Landscapes of Conflict
The Oregon Story, 1940-2000
Foreword by William Cronon
- Published: 2004
- Subject Listing: Western History, Environmental Studies,
- Bibliographic information: 416 pp., 20 illus., 2 maps, notes, bibliog., index, 6" x 9"
- Series: Weyerhaeuser Environmental Books
Post-World War II Oregon was a place of optimism and growth, a spectacular natural region from ocean to high desert that seemingly provided opportunity in abundance. With the passing of time, however, Oregon’s citizens — rural and urban — would find themselves entangled in issues that they had little experience in resolving. The same trees that provided income to timber corporations, small mill owners, loggers, and many small towns in Oregon, also provided a dramatic landscape and a home to creatures at risk. The rivers whose harnessing created power for industries that helped sustain Oregon’s growth — and were dumping grounds for municipal and industrial wastes — also provided passageways to spawning grounds for fish, domestic water sources, and recreational space for everyday Oregonians.
The story of Oregon’s accommodation to these divergent interests is a divisive story between those interested in economic growth and perceived stability and citizens concerned with exercising good stewardship towards the state’s natural resources and preserving the state’s livability. In his second volume of Oregon’s environmental history, William Robbins addresses efforts by individuals and groups within and outside the state to resolve these conflicts. Among the people who have had roles in this process, journalists and politicians Richard Neuberger and Tom McCall left substantial legacies and demonstrated the ambiguities inherent in the issues they confronted.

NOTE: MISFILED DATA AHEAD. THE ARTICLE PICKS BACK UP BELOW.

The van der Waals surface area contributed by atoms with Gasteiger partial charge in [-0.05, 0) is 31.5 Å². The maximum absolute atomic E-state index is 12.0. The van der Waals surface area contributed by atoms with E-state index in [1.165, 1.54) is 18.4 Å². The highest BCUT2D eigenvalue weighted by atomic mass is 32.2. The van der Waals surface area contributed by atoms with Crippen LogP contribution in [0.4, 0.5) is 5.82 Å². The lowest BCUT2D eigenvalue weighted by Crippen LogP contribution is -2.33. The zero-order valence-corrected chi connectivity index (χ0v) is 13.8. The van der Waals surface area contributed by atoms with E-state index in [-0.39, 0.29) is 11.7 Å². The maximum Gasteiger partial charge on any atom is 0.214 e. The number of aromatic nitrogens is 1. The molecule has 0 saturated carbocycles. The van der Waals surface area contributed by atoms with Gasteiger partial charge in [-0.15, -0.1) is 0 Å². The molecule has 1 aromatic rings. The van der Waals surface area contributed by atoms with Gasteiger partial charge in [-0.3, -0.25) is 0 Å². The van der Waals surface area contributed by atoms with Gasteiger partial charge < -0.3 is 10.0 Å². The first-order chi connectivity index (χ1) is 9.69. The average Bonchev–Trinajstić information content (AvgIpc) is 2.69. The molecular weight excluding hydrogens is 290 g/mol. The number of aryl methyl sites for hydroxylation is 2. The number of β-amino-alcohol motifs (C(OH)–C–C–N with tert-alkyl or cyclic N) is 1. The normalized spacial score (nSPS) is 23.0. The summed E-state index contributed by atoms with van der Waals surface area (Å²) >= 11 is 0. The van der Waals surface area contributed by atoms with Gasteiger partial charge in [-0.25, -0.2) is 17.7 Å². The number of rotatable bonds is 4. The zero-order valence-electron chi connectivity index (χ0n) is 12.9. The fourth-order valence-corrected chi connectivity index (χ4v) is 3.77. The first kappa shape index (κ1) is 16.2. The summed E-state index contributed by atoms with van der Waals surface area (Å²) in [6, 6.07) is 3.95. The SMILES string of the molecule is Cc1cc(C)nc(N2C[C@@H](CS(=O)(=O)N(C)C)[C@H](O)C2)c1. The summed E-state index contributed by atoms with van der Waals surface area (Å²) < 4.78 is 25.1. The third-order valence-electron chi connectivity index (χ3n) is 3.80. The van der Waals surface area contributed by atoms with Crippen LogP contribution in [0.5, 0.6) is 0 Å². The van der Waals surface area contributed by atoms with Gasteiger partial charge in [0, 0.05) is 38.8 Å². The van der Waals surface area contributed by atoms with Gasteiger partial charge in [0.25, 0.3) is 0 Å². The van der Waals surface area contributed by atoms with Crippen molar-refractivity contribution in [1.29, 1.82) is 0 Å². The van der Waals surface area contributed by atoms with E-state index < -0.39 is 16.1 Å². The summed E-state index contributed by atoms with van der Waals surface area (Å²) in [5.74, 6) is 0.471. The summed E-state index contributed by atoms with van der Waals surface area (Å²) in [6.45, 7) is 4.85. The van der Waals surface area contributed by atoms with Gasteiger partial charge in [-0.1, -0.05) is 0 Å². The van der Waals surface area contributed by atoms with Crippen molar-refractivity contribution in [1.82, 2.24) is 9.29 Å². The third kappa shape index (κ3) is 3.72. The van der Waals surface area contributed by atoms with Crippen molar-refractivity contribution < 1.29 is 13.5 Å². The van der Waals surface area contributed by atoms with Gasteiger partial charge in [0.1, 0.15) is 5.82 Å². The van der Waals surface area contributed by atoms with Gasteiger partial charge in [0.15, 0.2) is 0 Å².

William G. Robbins is Emeritus Distinguished Professor of History, Oregon State University. He is the author of Landscapes of Promise: The Oregon Story, 1800-1940, and Hard Times in Paradise: Coos Bay, Oregon, 1850-1986.
"This excellent book and its earlier companion volume define a new and important approach to America's environmental history - from a state rather than a national perspective. It is broadly conceived, well researched, engagingly told and filled with a passion for place that the reader cannot help but share." - Donald Worcester, University of Kansas
"Landscapes of Conflict offers a comprehensive study of the complex political and environmental policies affecting Northwest water, forest and agricultural policies from 1941 to the present . Robbins' in-depth analyses are sound, his insights keen, his research impeccable." - Craig Lesley, author of Winterkill and The Sky Fisherman.
“This overview of environmental change in Oregon since 1940 is a masterful work…one of the clearest and clear-eyed portraits of a modern state in the West that has been written.” - William Lang, Portland State University
“Landscapes of Conflict is the second volume of what is unquestionably the finest environmental history anyone has yet written for a single state - and since Oregon has helped lead the nation in its response to environmental problems, while also exemplifying those problems within its own boundaries, Robbins's book will be of interest to readers far beyond the Pacific Northwest.” - William Cronon, University of Wisconsin
Foreword: Still Searching for Eden at the End of the Oregon Trail by William Cronon
Prologue: A Time to Remember
I. Postwar Promise
1. The Great Hope for the New Order
2. Into the Brave New World
II. Making Agriculture Modern
3. Bringing Perfection to the Fields
4. The Wonder World of Pesticides
III. Industrial Forestry Management
5. Planning and Technical Efficiency in the Forests
6. Intensive Forestry and Citizen Activism
IV. Of Rivers and Land
7. Richard Neuberger's Conservation Politics
8. Tom McCall and the Struggle for the Willamette
9. Ecologies of Sprawl: The Land-Use Nexus
Epilogue: The Special Place